Tuesday 29 June 2021 6:00 am

Stamp duty holiday pushes 1.8 million houses into higher land tax bracket in Treasury win

Intense market activity driven largely by the stamp duty holiday has pushed nearly two million UK properties into a higher stamp duty bracket in a win for the Treasury.

Thanks to feverish market activity in the last 12 months, of all UK homes, 940,000 additional properties will now attract some level of stamp duty at five per cent, and an extra 130,000 will command some level of stamp duty at 10 per cent, according to figures from Zoopla.

The property website calculated the average stamp duty payable on homes that have moved up into the 10 per cent stamp duty band will be around £6,100 after the end of the tapered stamp duty holiday in September, while the additional cost for the average home that has moved up into the five per cent band will be around £725.

According to figures from Zoopla, the average UK house price has increased by £10,246 in the last 12 months, though Halifax reckons properties prices have gone up £20,000 since last April.

Tomorrow, the initial stamp duty holiday – allowing buyers to pay no stamp duty on properties worth up to £500,000 – comes to an end.

The end of the tax holiday is unlikely to result in a cliff edge, Zoopla said, as buyer demand is still up 55 per cent above levels recorded in 2019 while supply remains down, with the total stock of homes available to buy running 24 per cent below average levels last year.

Demand is expected to continue to be driven by newly announced flexible working policies, as buyers search for more space.

Zoopla head of research Grainne Gilmore said: “The stamp duty holiday boosted demand in the housing market, yet buyer demand remains elevated despite the initial holiday ending – signalling that the once-in-a-generation ‘reassessment of home’ has further to run this year.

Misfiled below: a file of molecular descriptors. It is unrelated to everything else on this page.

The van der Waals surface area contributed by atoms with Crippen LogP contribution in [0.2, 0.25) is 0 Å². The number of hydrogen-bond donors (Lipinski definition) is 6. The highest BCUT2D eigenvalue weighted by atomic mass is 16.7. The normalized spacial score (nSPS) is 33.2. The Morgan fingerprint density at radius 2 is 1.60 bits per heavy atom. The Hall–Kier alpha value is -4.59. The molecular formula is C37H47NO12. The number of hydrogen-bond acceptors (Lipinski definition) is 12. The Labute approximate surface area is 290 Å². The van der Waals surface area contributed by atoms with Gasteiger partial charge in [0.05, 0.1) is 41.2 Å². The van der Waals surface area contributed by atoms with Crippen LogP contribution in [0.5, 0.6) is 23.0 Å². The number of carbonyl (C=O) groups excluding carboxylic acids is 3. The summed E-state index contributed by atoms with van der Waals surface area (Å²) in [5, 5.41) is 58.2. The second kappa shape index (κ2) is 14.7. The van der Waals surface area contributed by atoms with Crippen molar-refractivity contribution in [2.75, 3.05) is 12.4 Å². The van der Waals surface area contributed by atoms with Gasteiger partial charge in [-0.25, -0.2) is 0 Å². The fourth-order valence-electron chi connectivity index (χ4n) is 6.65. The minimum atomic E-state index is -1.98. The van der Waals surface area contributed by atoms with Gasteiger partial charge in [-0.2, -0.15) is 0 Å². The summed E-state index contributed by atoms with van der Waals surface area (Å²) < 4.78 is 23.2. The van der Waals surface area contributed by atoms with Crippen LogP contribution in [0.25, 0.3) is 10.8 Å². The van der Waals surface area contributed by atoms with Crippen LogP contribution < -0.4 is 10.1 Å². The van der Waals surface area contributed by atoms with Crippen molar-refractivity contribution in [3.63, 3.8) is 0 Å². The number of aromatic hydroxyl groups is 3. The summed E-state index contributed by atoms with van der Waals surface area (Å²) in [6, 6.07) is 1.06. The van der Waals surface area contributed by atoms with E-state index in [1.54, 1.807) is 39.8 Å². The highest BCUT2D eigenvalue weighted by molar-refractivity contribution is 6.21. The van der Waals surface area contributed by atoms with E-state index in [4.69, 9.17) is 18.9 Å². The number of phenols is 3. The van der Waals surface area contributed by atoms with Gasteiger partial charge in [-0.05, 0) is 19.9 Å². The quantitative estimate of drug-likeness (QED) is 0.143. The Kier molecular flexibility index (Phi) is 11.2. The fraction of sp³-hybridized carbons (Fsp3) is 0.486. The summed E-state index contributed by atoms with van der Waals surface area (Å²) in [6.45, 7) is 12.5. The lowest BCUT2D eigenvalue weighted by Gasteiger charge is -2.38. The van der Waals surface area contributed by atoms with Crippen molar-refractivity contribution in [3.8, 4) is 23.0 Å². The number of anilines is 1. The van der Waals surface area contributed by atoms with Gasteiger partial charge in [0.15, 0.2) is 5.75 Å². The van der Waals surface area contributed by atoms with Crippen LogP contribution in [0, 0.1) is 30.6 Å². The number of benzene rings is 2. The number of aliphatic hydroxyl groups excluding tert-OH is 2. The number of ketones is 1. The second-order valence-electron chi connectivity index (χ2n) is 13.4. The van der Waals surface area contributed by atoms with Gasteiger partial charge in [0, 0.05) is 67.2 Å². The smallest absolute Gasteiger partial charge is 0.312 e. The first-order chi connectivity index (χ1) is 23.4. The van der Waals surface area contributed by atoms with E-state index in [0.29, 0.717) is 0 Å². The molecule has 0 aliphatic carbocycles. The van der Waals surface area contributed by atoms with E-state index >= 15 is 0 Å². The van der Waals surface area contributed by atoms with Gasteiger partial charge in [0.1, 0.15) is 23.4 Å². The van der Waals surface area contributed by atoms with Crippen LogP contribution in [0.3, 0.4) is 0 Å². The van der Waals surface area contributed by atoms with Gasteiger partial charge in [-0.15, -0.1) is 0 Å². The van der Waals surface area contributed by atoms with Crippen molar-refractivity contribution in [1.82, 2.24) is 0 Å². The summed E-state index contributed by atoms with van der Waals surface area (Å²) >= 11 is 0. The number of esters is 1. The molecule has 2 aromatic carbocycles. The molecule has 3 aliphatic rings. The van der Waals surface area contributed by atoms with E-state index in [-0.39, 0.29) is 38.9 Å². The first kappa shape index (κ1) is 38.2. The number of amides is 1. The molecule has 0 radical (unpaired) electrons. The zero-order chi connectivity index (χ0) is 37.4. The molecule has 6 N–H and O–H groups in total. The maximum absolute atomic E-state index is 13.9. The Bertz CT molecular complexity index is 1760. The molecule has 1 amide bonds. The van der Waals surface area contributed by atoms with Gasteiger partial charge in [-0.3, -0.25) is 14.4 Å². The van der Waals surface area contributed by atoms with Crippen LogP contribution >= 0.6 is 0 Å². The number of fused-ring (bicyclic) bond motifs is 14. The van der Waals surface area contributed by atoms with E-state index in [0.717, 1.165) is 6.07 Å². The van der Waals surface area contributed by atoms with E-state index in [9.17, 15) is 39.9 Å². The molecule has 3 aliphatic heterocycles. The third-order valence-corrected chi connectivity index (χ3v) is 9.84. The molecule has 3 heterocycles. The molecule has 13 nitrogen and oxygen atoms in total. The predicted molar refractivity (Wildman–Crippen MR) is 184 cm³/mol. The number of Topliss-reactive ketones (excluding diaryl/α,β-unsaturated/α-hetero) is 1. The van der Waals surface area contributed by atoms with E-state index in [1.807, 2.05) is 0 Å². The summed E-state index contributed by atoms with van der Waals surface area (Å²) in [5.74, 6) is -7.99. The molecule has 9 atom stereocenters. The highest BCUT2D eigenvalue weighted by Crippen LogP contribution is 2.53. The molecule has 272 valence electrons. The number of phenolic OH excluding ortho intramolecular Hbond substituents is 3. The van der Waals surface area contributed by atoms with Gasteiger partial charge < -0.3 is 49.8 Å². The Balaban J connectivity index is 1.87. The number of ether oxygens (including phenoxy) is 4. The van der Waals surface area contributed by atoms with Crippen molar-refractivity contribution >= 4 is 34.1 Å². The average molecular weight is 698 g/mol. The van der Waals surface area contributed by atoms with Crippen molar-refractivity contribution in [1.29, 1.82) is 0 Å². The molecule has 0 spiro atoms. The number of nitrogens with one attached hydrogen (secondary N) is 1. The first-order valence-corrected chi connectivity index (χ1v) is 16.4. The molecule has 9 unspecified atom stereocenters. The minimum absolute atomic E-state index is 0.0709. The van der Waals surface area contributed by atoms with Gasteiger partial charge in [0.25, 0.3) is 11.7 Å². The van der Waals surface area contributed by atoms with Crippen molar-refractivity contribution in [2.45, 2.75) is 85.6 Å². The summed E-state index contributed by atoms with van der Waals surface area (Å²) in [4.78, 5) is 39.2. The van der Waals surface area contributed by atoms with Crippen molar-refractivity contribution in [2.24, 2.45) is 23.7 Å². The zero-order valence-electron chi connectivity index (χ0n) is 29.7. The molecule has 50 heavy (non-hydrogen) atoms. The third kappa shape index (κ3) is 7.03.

“Demand may ease further as the reopening of the economy allows people to do more and travel more widely, but at the same time, the confirmation of working practices for office-based workers will lead to more homebuyers being able to push ahead with a move.

“The total stock of homes for sale continues to run well below historical norms, and this will underpin pricing. At the same time, it may also constrain potential activity, especially for buyers looking for family houses. Even so, we forecast that this year will be one of the busiest for the housing market since the global financial crisis – with 1.5 million residential transactions.”

A Treasury spokesperson said: “The temporary stamp duty cut is helping to protect hundreds of thousands of jobs which rely on the property market by stimulating house moves.

“Official HMRC figures show it’s working, with transactions up 138 per cent last month compared with June 2020.”